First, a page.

The Minister of Justice was under no obligation to table any of these documents. However, following a commitment he made to the House on December 12, 2002, the minister chose to table the two reports and not the background document as, pursuant to Standing Order 32(2), he sought to provide further information to members on matters that lie within his administrative jurisdiction as Minister of Justice.
That being said however, the Chair is troubled by the miscommunication which seems to exist in this case. Several hon. members indicated they were unaware of the existence of the background document despite the fact that the hon. government House leader stated that the document was available to members through several avenues.
It had been pointed out that the press release issued by the Department of Justice provided a phone number where members might request additional technical documents related to those tabled in the House. That may well be true, but it nonetheless left us in the unhappy situation where the House received one set of documents while a more complete set of materials was available outside the House. The Chair notes that this situation was rectified on February 12 when the Minister of Justice tabled the background document in the House.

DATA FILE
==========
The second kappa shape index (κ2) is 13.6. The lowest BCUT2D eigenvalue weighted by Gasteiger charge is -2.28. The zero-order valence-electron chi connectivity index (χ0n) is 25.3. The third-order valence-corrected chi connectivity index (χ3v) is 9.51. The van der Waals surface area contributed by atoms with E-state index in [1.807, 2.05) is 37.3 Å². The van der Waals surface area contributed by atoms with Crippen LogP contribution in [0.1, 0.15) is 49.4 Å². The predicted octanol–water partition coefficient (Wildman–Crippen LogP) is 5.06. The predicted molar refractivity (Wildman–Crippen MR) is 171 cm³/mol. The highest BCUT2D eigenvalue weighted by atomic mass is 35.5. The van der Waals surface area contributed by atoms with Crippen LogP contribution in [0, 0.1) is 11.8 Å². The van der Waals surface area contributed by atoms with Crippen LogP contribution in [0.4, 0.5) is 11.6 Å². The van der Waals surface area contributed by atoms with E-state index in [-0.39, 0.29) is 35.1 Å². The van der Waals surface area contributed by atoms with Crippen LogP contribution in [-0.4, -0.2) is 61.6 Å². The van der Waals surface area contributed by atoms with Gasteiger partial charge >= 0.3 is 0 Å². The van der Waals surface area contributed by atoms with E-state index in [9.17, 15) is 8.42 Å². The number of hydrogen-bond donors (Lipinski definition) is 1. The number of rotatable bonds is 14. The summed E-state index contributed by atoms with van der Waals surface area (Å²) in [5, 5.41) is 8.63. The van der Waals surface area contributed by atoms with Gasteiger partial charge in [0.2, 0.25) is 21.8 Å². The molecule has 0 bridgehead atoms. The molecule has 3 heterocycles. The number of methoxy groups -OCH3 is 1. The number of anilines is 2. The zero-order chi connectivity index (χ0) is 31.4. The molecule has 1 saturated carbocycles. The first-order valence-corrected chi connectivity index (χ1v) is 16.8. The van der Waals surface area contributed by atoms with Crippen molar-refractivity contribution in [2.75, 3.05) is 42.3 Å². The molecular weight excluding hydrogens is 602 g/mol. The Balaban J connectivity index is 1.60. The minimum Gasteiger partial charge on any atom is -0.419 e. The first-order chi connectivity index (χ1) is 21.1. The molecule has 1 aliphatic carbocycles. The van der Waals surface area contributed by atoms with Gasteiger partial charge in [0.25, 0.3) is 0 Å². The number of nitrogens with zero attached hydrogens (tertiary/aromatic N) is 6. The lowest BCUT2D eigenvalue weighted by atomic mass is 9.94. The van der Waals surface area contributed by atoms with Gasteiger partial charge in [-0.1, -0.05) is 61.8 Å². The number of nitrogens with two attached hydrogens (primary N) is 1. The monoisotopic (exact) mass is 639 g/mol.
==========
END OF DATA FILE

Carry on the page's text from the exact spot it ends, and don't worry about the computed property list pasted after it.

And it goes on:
Clearly, a disagreement exists between hon. members as to both the nature of the documents originally laid before the House by the hon. Minister of Justice and the extent of the commitment made by him in December when he agreed to provide further information on the firearms program. That distribution inside and outside the House was at the outset inconsistent--and, that the House arguably originally received the less complete set of documents--only exacerbated the disagreement.
However, the fact remains that no procedural obligation existed for the minister to table these documents in the first place. So, while it is certainly regrettable that the original distribution of documents was inconsistent, this in itself is not sufficient for the Chair to find that a prima facie question of privilege exists in this case.
I thank the hon. member for Yorkton--Melville for having drawn this matter to the attention of the Chair.